In times of disaster or an emergency at any level, the Socorro County Office of Emergency Services has traditionally been able to rely on being assisted by a cadre of local amateur radio volunteers, members of the Socorro Amateur Radio Association (SARA).

A Memorandum of Agreement between Socorro County and SARA was renewed at a county commission meeting in April to keep that association going. The MOA states that “the County recognizes that amateur radio operators provide essential services in times of emergencies and also support the community in a variety of other ways. This includes the activities of individuals and groups within SARA and also of the Amateur Radio Emergency Service, an activity sponsored by the American Radio Relay League.”

The MOA notes that “amateur” in this context means radio operators who are not paid for their efforts, and in no way implies any lack of credentials or abilities.

The MOA states that since SARA members volunteer their time, resources and skills to aid the County’s Office of Emergency Services, “the County desires to utilize such skills to help in emergencies in order to protect the health, safety and welfare of the County’s inhabitants.”

The Socorro Amateur Radio Association conducts events such as a ham radio field day.
File photo

In exchange for the volunteer services, Socorro County provides SARA and ARES facilities for meetings, equipment storage, and other activities, including regular on-air network practice, training, and recreational operation.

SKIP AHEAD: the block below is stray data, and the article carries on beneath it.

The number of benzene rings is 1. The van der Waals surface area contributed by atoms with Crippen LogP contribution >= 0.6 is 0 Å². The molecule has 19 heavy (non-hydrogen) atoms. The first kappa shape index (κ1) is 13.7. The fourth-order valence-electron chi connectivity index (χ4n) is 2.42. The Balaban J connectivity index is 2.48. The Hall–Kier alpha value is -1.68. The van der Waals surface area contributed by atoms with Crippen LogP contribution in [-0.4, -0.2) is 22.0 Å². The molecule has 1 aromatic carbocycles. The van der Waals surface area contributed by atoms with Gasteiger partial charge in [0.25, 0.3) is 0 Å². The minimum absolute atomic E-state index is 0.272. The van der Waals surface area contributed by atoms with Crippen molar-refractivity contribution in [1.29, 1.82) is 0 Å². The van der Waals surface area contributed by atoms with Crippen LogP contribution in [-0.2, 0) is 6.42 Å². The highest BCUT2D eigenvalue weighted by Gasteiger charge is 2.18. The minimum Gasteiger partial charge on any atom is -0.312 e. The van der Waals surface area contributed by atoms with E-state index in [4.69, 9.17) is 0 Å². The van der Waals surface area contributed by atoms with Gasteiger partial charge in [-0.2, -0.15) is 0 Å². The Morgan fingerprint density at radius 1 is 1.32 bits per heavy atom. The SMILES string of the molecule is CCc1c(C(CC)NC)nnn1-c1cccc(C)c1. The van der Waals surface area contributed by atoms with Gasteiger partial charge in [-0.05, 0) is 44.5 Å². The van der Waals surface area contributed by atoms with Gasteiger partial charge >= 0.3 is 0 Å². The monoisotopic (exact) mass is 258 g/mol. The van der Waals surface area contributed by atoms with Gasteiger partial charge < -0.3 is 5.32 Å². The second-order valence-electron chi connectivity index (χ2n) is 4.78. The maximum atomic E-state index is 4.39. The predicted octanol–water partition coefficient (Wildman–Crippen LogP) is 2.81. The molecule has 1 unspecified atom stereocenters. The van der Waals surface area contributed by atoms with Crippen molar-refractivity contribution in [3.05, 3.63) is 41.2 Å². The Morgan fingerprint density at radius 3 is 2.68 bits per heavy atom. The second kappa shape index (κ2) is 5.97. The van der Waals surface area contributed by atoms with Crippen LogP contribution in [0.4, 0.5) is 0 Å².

Jim Lommen, president of SARA, said meetings occur in the Emergency Management Office conference room on the second Wednesday of each month. Usually, 10 o 12 members attend.

He said the group welcomes anyone interested in becoming an amateur radio operator.

To that end, SARA member Jon Spargo runs a class at Cottonwood Valley Charter School to help students learn about amateur radio and prepare for their FFC license.

“We feel it’s important to encourage young people to learn what it’s all about and hopefully carry that interest into their adult lives,” Spargo said. “We just finished a class. Several of the class members got their license, and the other five will take their test again later this summer.”

But not all of those receiving their FCC amateur radio licenses were students.

“The county’s Emergency Manager, Gail Tripp passed her FCC exam and received her Technician Class license from the FCC,” Spargo said. “Fire Marshal Jerry Wheeler also got this ham radio license, and the father-son duo, James and Matthew Price, upgraded their licenses by passing the General Class FCC license exam.”

According to the Federal Communications Commission, “licenses to operate amateur stations for personal use are granted to individuals of any age once they demonstrate an understanding of both pertinent FCC regulations and knowledge of radio station operation and safety considerations.”

“At well over 100 licensees, Socorro has one of the highest per capita ham radio operators of any town, anywhere,” Spargo said.

SARA’s website points out that for more than 100 years, Amateur Radio – also called ham radio – has allowed people from all walks of life to experiment with electronics and communications techniques and provide a free public service to their communities during a disaster or emergency.

“In today’s electronic do-it-yourself environment, ham radio remains one of the best ways for people to learn about electronics, physics, meteorology, and numerous other scientific disciplines,” Spargo said. “It’s the original social media.”

Lommen noted that after a COVID-caused hiatus, Hamfest returns to the Fire Academy on October 21.